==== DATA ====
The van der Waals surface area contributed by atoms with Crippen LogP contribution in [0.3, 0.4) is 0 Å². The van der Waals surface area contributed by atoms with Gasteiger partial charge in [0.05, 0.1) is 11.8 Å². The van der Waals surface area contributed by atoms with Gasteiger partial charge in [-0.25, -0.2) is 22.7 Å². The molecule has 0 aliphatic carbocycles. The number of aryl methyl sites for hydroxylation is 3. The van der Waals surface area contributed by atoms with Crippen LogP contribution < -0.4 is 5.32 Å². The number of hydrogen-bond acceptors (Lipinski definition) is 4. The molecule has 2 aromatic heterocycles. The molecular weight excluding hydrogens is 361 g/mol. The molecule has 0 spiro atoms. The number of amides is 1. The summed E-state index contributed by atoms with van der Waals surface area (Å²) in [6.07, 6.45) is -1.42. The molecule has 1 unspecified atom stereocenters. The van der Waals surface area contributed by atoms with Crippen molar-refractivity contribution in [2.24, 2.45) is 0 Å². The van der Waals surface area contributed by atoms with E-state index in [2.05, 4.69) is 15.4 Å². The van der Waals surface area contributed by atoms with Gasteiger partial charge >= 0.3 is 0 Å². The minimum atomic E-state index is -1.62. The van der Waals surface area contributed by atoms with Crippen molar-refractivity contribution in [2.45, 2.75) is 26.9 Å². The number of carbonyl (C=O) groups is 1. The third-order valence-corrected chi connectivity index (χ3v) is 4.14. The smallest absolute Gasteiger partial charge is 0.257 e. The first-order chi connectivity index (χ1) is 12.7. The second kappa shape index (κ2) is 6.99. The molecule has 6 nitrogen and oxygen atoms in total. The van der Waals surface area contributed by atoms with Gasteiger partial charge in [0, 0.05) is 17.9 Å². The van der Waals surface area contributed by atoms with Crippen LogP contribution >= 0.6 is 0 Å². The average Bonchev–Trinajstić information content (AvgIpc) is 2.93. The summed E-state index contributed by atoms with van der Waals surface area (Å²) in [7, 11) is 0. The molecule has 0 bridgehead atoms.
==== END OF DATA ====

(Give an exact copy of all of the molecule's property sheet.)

The van der Waals surface area contributed by atoms with Crippen LogP contribution in [0.3, 0.4) is 0 Å². The van der Waals surface area contributed by atoms with Gasteiger partial charge in [0.05, 0.1) is 11.8 Å². The van der Waals surface area contributed by atoms with Gasteiger partial charge in [-0.25, -0.2) is 22.7 Å². The molecule has 0 aliphatic carbocycles. The number of aryl methyl sites for hydroxylation is 3. The van der Waals surface area contributed by atoms with Crippen LogP contribution < -0.4 is 5.32 Å². The number of hydrogen-bond acceptors (Lipinski definition) is 4. The molecule has 2 aromatic heterocycles. The molecular weight excluding hydrogens is 361 g/mol. The molecule has 0 spiro atoms. The number of amides is 1. The summed E-state index contributed by atoms with van der Waals surface area (Å²) in [6.07, 6.45) is -1.42. The molecule has 1 unspecified atom stereocenters. The van der Waals surface area contributed by atoms with Crippen molar-refractivity contribution in [2.24, 2.45) is 0 Å². The van der Waals surface area contributed by atoms with E-state index in [2.05, 4.69) is 15.4 Å². The van der Waals surface area contributed by atoms with Gasteiger partial charge >= 0.3 is 0 Å². The minimum atomic E-state index is -1.62. The van der Waals surface area contributed by atoms with Crippen molar-refractivity contribution in [2.45, 2.75) is 26.9 Å². The number of carbonyl (C=O) groups is 1. The third-order valence-corrected chi connectivity index (χ3v) is 4.14. The smallest absolute Gasteiger partial charge is 0.257 e. The first-order chi connectivity index (χ1) is 12.7. The second kappa shape index (κ2) is 6.99. The molecule has 6 nitrogen and oxygen atoms in total. The van der Waals surface area contributed by atoms with Gasteiger partial charge in [0, 0.05) is 17.9 Å². The van der Waals surface area contributed by atoms with Crippen LogP contribution >= 0.6 is 0 Å². The average Bonchev–Trinajstić information content (AvgIpc) is 2.93. The summed E-state index contributed by atoms with van der Waals surface area (Å²) in [7, 11) is 0. The molecule has 0 bridgehead atoms.